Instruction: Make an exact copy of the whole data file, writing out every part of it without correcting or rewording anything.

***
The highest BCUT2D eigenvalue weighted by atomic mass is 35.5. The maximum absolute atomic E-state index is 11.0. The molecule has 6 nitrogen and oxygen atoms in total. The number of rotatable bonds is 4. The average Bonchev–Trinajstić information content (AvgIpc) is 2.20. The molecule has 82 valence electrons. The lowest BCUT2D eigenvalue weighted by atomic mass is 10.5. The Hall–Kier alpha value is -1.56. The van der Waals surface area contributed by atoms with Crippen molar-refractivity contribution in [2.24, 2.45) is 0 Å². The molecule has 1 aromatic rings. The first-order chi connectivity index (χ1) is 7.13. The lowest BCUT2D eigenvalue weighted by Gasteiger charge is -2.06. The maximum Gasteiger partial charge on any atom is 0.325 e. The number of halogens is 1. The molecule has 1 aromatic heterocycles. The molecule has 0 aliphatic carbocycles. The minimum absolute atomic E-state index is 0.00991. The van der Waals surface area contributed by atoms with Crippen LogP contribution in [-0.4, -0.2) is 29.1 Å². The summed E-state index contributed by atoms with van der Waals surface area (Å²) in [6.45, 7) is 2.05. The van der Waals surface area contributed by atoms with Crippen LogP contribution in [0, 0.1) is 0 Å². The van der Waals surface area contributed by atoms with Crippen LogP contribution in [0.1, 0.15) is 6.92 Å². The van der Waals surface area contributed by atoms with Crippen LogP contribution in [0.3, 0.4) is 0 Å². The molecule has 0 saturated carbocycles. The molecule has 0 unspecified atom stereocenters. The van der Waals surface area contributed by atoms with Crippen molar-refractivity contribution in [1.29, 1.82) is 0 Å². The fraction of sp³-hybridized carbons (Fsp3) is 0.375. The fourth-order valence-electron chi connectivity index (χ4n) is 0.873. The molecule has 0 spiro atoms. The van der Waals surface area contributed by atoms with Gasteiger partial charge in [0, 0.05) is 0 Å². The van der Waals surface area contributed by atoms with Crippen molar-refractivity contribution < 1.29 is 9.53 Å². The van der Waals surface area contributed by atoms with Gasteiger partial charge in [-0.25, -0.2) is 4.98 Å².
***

The highest BCUT2D eigenvalue weighted by atomic mass is 35.5. The maximum absolute atomic E-state index is 11.0. The molecule has 6 nitrogen and oxygen atoms in total. The number of rotatable bonds is 4. The average Bonchev–Trinajstić information content (AvgIpc) is 2.20. The molecule has 82 valence electrons. The lowest BCUT2D eigenvalue weighted by atomic mass is 10.5. The Hall–Kier alpha value is -1.56. The van der Waals surface area contributed by atoms with Crippen molar-refractivity contribution in [2.24, 2.45) is 0 Å². The molecule has 1 aromatic rings. The first-order chi connectivity index (χ1) is 7.13. The lowest BCUT2D eigenvalue weighted by Gasteiger charge is -2.06. The maximum Gasteiger partial charge on any atom is 0.325 e. The number of halogens is 1. The molecule has 1 aromatic heterocycles. The molecule has 0 aliphatic carbocycles. The minimum absolute atomic E-state index is 0.00991. The van der Waals surface area contributed by atoms with Crippen LogP contribution in [-0.4, -0.2) is 29.1 Å². The summed E-state index contributed by atoms with van der Waals surface area (Å²) in [6.45, 7) is 2.05. The van der Waals surface area contributed by atoms with Crippen LogP contribution in [0, 0.1) is 0 Å². The van der Waals surface area contributed by atoms with Crippen LogP contribution in [0.1, 0.15) is 6.92 Å². The van der Waals surface area contributed by atoms with Crippen LogP contribution in [0.3, 0.4) is 0 Å². The molecule has 0 saturated carbocycles. The molecule has 0 unspecified atom stereocenters. The van der Waals surface area contributed by atoms with Crippen molar-refractivity contribution in [1.29, 1.82) is 0 Å². The fraction of sp³-hybridized carbons (Fsp3) is 0.375. The fourth-order valence-electron chi connectivity index (χ4n) is 0.873. The molecule has 0 spiro atoms. The van der Waals surface area contributed by atoms with Gasteiger partial charge in [0, 0.05) is 0 Å². The van der Waals surface area contributed by atoms with Crippen molar-refractivity contribution < 1.29 is 9.53 Å². The van der Waals surface area contributed by atoms with Gasteiger partial charge in [-0.25, -0.2) is 4.98 Å².